562 F2d 558 United States v. Schmaltz
562 F.2d 558
UNITED STATES of America, Appellee,
Patrick SCHMALTZ, Appellant.
United States Court of Appeals,
Submitted Aug. 24, 1977.
Decided Sept. 19, 1977.
Certiorari Denied Nov. 14, 1977.
See 98 S.Ct. 485.
Irvin B. Nodland and Charles W. LaGrave, Bismarck, N. D., for appellant.
Eugene K. Anthony (former U. S. Atty.), James R. Britton, U. S. Atty., and Lynn E. Crooks, Asst. U. S. Atty., Fargo, N. D., and James S. Hill, Asst. U. S. Atty., Bismarck, N. D., on brief, for appellee.
Before HEANEY, ROSS and WEBSTER, Circuit Judges.
Patrick Schmaltz appeals from his conviction of conspiracy to distribute dl-methamphetamine hydrochloride ("speed") in violation of 21 U.S.C. §§ 841(a) (1), 846.1 We affirm.
Schmaltz's main contention on appeal is that there was insufficient evidence to sustain his conviction. Viewing the evidence in the light most favorable to the jury's verdict, United States v. Scholle, 553 F.2d 1109, 1118 (8th Cir. 1977), we conclude that the verdict was amply supported.
In reviewing a conviction for conspiracy, the threshold question is whether the existence of a conspiracy has been established. "The offense of conspiracy consists of an agreement between the conspirators to commit an offense, attended by an act of one or more of the conspirators to effect the object of the conspiracy." United States v. Skillman, 442 F.2d 542, 547 (8th Cir.), cert. denied, 404 U.S. 833, 92 S.Ct. 82, 30 L.Ed.2d 63 (1971). Accord, United States v. Jackson, 549 F.2d 517, 530 (8th Cir. 1977). The agreement may be established by circumstantial evidence. United States v. Jackson, supra at 530; United States v. Hutchinson, 488 F.2d 484, 490 (8th Cir. 1973), cert. denied, 417 U.S. 915, 94 S.Ct. 2616, 41 L.Ed.2d 219 (1974).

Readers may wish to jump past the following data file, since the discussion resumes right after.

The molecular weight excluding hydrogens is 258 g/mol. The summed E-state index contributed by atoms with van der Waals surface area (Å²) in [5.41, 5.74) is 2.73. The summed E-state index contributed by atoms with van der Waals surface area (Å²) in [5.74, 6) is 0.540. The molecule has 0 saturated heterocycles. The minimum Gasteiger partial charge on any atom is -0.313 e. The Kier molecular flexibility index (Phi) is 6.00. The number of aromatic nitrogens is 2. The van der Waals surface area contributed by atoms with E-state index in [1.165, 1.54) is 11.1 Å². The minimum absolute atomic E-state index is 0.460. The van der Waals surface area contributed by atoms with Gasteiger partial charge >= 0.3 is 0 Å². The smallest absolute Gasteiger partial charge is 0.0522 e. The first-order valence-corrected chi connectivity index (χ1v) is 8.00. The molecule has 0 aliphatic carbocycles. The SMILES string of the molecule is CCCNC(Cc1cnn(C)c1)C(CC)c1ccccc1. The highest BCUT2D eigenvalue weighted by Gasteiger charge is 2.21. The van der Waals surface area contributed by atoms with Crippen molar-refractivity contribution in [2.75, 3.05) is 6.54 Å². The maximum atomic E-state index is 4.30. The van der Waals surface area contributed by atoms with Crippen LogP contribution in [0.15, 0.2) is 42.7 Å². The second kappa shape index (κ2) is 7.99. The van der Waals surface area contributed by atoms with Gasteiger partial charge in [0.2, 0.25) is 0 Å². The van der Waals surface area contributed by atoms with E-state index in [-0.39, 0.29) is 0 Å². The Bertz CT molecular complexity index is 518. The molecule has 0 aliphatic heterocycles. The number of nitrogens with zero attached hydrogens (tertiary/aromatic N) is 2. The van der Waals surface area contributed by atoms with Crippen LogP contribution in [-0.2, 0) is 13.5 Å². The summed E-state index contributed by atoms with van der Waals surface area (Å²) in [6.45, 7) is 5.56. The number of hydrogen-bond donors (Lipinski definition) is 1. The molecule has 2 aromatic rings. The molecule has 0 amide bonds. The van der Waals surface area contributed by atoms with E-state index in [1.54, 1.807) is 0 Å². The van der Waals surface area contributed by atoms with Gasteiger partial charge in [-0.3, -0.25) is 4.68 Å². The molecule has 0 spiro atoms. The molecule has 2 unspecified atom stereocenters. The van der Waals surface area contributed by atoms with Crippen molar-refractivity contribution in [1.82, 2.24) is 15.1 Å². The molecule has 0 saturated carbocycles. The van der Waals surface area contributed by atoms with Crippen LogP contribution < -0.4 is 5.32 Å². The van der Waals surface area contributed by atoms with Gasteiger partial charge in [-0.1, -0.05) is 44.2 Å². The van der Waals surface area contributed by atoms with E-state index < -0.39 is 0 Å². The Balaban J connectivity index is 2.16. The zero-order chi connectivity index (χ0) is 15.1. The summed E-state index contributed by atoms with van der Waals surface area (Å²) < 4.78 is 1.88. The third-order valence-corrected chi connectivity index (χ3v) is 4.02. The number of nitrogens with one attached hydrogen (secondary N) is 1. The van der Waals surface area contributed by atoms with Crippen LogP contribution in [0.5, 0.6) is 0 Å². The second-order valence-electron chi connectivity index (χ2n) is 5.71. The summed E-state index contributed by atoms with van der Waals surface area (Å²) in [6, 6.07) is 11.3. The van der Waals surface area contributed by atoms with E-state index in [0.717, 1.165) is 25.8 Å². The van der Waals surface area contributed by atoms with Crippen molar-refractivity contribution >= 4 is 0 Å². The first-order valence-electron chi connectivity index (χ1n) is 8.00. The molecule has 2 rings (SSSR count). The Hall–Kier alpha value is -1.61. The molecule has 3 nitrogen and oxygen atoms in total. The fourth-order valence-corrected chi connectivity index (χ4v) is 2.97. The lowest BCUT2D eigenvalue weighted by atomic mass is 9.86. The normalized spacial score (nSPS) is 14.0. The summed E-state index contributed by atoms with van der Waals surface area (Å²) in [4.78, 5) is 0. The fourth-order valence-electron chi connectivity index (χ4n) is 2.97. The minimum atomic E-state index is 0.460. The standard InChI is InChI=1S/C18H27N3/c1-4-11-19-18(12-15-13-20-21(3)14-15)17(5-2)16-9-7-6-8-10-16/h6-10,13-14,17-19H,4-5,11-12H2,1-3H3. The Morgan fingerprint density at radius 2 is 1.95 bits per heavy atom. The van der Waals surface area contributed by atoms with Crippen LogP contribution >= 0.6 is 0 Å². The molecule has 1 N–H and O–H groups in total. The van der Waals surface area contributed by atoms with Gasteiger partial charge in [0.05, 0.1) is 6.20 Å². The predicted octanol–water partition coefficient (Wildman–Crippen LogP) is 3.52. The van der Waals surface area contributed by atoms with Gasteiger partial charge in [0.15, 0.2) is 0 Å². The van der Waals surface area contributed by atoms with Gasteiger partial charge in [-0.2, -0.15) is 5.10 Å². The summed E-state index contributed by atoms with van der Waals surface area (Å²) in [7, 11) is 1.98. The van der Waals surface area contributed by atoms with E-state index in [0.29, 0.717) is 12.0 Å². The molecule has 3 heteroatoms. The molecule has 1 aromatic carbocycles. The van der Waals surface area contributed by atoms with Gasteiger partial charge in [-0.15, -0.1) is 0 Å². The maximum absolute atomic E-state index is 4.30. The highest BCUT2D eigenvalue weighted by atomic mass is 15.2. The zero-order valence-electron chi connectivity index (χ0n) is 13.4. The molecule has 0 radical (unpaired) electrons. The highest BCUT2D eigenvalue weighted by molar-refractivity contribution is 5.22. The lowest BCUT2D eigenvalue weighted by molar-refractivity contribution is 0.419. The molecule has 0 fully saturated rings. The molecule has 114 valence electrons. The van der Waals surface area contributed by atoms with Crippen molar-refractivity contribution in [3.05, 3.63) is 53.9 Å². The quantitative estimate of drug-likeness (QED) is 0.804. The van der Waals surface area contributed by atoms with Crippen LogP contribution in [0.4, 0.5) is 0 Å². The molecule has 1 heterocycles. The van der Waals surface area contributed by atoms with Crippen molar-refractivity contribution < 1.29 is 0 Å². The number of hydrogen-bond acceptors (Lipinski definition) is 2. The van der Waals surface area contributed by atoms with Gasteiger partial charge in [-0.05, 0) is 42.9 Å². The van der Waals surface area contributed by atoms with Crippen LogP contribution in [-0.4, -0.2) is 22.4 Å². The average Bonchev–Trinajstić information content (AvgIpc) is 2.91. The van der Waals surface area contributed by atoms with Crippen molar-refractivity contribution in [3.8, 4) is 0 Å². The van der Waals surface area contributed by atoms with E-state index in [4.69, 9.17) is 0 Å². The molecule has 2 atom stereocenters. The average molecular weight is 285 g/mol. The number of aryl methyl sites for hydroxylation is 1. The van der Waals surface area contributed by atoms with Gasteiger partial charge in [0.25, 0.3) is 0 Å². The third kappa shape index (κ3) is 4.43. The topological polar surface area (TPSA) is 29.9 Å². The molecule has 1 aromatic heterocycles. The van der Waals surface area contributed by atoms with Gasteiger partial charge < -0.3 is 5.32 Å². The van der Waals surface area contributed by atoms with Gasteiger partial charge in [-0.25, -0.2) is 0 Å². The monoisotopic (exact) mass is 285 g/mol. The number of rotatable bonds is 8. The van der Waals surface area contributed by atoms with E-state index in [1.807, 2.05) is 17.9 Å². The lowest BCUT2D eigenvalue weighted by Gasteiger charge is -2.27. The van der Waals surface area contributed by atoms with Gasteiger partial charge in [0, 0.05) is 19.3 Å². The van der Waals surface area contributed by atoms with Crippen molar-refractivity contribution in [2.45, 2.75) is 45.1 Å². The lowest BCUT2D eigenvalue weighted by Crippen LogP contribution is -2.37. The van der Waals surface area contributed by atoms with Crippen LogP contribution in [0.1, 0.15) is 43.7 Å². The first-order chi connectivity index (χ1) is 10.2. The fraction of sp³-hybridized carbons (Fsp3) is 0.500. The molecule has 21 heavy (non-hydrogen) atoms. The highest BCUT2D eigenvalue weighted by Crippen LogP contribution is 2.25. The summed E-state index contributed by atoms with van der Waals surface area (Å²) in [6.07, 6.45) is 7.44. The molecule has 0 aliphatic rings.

The evidence was more than sufficient to establish the existence of a conspiracy during the period named in the indictment. Two sales of "speed" on June 7 and June 9, 1976, were arranged by narcotics agents through Beckendorf, who purchased the drug at the Burns' residence. Burns arranged a sale of the drug from Weisser to an agent on June 15, 1976, at which time Weisser expressed knowledge of the prior transactions. On June 22, 1976, two meetings were held at the Burns' residence, where purchases of the drug by an agent, Burns and Weinhandl were discussed. Two days later, an agent met with Burns and Weisser at the Burns' residence where another transaction occurred. At that meeting, Burns stated that he and Weisser had been selling the drug for the past four months and that they were going to let things "slow down" for a couple of weeks before reintroducing any quantities into the community. Further sales were made by Weisser to a narcotics agent in July and August, 1976, during which the sale of larger quantities and the purchase of precursor chemicals by Weisser were discussed.